While some pundits are predicting a V-shaped recovery once lockdown measures really start to be lifted, Keller and many others believed that growth will be more protracted. “I’m firmly in the U-shaped recovery camp,” she said.

She noted that some of the hardest hit industries, including the airline and leisure sectors could take years to recover while others, like the automotive space are expected to recover faster.

That being said, a number of challenges remain both for vehicle OEMs and the franchise dealer networks they partner with.

For OEMs, a key issue right now is liquidity. The more cash an automaker has available, the better they will likely ride out the storm. That being said, COVID-19 has caused an abrupt change in strategy for the industry as a whole.

Keller and many industry analysts believe that costly electric vehicle and autonomous technology projects will likely end up on the backburner at least for the foreseeable future as automakers look to strengthen their balance sheets.

This means job cuts are likely and all, but essential investment spending will be limited. Yet on the flip side, we appear to be entering a new era of cooperation between OEMs and dealers. Keller pointed to the fact that many OEMs are currently providing forbearance on loans and floorplan financing as well as extending warranty periods, as exemplified by Porsche Canada’s recent announcement.

Vehicle sales trends

In terms of vehicle sales, some interesting trends have emerged. Keller notes that during April, pickup sales in North America mushroomed, aided by generous financing options that included interest free loans of up to 84 months with the first three months free. As a result, many dealers have been running short of pickup truck inventory.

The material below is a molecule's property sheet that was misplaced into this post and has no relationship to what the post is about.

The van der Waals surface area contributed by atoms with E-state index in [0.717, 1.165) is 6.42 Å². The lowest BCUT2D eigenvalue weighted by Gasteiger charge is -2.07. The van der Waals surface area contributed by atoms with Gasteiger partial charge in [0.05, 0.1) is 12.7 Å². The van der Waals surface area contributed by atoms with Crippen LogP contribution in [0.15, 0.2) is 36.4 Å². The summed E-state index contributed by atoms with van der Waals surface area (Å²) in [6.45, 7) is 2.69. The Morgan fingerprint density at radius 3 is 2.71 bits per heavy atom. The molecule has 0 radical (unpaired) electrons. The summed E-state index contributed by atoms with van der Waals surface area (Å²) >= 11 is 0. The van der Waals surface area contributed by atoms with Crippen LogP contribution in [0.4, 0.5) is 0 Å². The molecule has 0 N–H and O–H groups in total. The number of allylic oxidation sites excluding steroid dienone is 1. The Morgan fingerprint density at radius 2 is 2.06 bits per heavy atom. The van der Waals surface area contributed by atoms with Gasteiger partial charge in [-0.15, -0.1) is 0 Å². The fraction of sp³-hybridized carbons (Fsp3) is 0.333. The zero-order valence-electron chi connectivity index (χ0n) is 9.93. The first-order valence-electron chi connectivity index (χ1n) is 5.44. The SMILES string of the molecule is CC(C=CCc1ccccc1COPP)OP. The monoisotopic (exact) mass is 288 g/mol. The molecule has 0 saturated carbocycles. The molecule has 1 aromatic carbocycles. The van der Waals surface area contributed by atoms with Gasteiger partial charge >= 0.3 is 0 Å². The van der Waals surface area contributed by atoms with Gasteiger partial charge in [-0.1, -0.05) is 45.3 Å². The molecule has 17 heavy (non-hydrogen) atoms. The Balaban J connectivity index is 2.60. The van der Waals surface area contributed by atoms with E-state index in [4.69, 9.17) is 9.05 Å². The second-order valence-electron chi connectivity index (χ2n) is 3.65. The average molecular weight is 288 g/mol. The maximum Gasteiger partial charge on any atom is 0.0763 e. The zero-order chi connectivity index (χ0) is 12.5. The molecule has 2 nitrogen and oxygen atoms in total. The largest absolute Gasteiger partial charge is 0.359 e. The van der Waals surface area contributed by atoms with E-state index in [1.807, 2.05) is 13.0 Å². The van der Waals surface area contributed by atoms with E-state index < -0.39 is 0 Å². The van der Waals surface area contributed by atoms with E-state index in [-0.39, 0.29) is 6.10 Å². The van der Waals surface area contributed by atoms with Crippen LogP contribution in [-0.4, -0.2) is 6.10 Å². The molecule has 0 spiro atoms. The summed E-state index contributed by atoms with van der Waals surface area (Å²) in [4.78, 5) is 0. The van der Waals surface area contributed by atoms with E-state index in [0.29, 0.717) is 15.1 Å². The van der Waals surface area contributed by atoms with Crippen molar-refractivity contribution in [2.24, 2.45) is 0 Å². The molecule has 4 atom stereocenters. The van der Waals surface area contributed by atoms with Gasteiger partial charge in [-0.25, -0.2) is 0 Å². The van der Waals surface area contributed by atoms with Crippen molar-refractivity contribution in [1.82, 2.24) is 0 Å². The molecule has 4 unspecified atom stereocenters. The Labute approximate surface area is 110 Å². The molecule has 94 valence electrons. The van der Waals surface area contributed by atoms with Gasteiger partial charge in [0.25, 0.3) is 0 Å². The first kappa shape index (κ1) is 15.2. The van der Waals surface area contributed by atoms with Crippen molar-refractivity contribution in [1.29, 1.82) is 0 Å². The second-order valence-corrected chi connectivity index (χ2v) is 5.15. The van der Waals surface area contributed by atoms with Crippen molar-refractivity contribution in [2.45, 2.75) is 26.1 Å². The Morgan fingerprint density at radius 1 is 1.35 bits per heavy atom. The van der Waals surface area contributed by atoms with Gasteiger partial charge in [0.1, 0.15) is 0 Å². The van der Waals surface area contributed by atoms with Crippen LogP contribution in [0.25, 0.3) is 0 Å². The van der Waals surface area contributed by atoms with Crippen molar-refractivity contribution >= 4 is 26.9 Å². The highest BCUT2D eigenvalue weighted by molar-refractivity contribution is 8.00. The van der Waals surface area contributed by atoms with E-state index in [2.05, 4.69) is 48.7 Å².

I talked to one dealer and he had no trucks left, another, a CEO of a big national dealership chain in the U.S., said he had just two weeks inventory available.

— Maryann Keller,  Principal, Keller and Associates


Moving forward, a shortage of inventory, whether its trucks, cars or SUVs, could pose a problem for some dealers, as many OEMs shut down their vehicle assembly plants as a result of COVID-19 and are only now just starting to gear up again.

There are a few manufacturers however that have continued to keep the pipelines open, which has led to many dealers asking the question of whether they should try and grab as many vehicles as they can now, even if they are being pressured by OEMs, or try and sit things out and wait till the economy recovers. The trouble is, nobody knows how long it will be until things pick up again.

Another problem, notes Keller, is that if dealers try to stock up on inventory now and aren’t able to sell it, they might have trouble shifting it, as consumers may be reluctant to purchase 2020 model year vehicles in a few months’ time, even if they have zero mileage.

Parts shortages

There’s also the issue of parts shortages. “The most insignificant part in the world can prevent a vehicle from being sold,” said Keller, who noted that given that many parts for North American market vehicles currently come from China and Mexico, shutdowns in these countries have delayed parts shipments. Mexico, which is still under full lockdown, has also seen parts manufacturing and export significantly curtailed.